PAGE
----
3. Temper Tantrums. Pouting, withdrawal, belligerence, and passive aggressive behaviors are all examples of an adult temper tantrum. We all get angry and hurt, but there are healthy, adult ways of expressing anger that don’t undermine relationships. When my kids were little and had temper tantrums, I would tell them to “use your words.” We all need to use our words rather than childish behaviors to express our feelings.
New behavior: Recognize anger and frustration when they arise and work to identify the source. Often it is much deeper than the issue at hand. Take a deep breath and talk calmly about the feelings under the anger. Step back from interactions until you can control your feelings and speak calmly.
4. Manipulation. Many of the behaviors listed involve manipulation, but a manipulator pro will take it to new levels. They will use intelligence, wit, charm, or other skills to get people conform to their will. It may take months or years for those close to the manipulator to realize what’s happening. Sometimes the manipulator doesn’t consciously realize what they are doing is wrong or underhanded. They simply see the behavior as a normal means to an end.
New behavior. This one is tricky because it involves a fairly sophisticated level of self-awareness. It begins by embracing an honest respect for those around you — acknowledging that most people have inner wisdom and should not be led down a path that isn’t right for them, even if they do so willingly at first.
5. Gossiping. This is one behavior that can easily become habitual. Having information about someone, especially salacious or negative information, feels powerful. We know something that inquiring minds want to know. But gossip creates so much hurt and erodes trust. It takes practice and commitment to throw water on the fire of gossip.
New behavior. Begin to view gossip for what it is — hurtful and unkind. Rather than engage in gossip, seek the good in the person or situation and be the arbiter of kindness and healing.
6. Jealousy. Jealousy can manifest in many of the behaviors listed, especially guilt tripping. It usually stems from feeling wounded, inferior, or insecure. Jealous behavior makes others feel uncomfortable and unnecessarily guilty or wrong. We all feel it from time to time, and it’s a call to examine and appreciate our own lives.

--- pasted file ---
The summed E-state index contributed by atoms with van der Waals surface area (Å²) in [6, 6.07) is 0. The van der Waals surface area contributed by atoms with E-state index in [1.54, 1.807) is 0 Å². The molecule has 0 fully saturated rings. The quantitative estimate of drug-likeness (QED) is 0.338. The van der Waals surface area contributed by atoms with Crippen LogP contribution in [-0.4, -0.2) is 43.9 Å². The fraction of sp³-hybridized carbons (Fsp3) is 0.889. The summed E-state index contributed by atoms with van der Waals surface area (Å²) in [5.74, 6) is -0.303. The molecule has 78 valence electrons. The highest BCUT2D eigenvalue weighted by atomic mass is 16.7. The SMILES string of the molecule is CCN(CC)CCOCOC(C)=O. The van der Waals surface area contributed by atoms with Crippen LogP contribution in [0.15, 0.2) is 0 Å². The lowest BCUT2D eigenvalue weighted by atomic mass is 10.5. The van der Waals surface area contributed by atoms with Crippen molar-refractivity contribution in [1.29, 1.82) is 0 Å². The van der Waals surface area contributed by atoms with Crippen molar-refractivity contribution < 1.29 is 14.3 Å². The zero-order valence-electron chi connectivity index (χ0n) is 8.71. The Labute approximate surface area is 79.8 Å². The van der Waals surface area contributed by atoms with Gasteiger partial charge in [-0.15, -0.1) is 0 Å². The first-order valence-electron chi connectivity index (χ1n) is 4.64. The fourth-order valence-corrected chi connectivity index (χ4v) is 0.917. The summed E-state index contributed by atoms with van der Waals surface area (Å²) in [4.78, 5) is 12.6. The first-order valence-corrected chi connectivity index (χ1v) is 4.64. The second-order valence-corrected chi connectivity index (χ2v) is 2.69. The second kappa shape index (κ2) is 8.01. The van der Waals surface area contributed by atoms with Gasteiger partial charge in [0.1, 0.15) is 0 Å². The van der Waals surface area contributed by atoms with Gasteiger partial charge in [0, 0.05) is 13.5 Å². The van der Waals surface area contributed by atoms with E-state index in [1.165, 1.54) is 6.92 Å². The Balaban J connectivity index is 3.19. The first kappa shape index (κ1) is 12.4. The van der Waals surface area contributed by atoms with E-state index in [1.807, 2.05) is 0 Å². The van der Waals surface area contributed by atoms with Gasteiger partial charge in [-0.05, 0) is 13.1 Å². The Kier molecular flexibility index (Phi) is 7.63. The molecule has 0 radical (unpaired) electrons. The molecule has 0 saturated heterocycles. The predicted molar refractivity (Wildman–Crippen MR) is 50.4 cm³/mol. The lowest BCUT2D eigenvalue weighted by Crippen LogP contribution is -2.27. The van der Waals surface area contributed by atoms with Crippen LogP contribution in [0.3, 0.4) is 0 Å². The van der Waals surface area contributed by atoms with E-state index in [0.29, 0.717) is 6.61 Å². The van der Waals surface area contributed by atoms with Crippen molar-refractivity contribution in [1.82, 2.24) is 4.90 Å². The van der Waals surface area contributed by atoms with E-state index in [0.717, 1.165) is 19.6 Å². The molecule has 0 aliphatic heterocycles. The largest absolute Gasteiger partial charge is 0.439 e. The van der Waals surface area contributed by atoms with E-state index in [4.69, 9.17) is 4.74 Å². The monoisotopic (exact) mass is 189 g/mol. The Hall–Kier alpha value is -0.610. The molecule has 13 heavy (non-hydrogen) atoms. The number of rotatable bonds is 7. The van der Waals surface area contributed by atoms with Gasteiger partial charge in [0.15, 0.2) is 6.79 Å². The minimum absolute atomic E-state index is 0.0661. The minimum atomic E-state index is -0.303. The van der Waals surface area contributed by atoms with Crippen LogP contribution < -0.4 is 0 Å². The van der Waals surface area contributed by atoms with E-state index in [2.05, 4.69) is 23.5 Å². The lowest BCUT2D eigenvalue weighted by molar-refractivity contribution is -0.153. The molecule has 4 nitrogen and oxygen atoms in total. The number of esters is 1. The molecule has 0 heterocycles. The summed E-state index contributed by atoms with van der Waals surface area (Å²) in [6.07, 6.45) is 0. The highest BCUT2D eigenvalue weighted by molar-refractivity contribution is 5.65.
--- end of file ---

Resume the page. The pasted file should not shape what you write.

New behavior. When jealousy rears its ugly head, stop and take a moment to turn the feelings around. If you feel jealous of someone, take a moment to bless their bounty and to acknowledge your own. If you want to improve your circumstances, take action rather than feeding the jealousy or putting someone down.
7. Poor listening. The age of distraction has led to an erosion of good listening skills. We type on the computer and talk to our children without looking at them. We answer cell phones during an important conversation or meal. We text while socializing with real, live people. We look past the person we are speaking with to see if someone more important is nearby. We are disengaged from really hearing what others have to say to us.
New behavior: Start by removing distractions when you are speaking to someone. Turn off the cell phone or tv. Step away from the computer. Practice deep listening by making eye contact, reflecting back to the speaker what you heard, and acknowledging the feelings or ideas conveyed.
8. Bad manners. Is it just me or have manners gone with the wind? These very simple skills that most of us were taught as children are powerful relating tools. Saying please and thank you, not interrupting, assisting someone, making conversation, showing appreciation, having table manners, being on time — all of these reflect consideration for others and respect for one’s self.
New behavior: Most of us know what good manners are, but since society in general has become more and more relaxed about them, we might have forgotten to use them. Start by reminding yourself about good manners. Take notice of what you might be neglecting and make a conscious effort to implement the manners that are missing for you.
It can be really hard to look in the mirror and see the truth about the ways we may be behaving. Our first reaction is to deflect and defend — we have good reason for our actions, we can justify our behaviors. Personal growth, and ultimately happiness in life, involves making ourselves vulnerable, acknowledging our flaws, and changing the behavior.
What behavior habits would you like to adopt in your life? Please share them with us in the comments.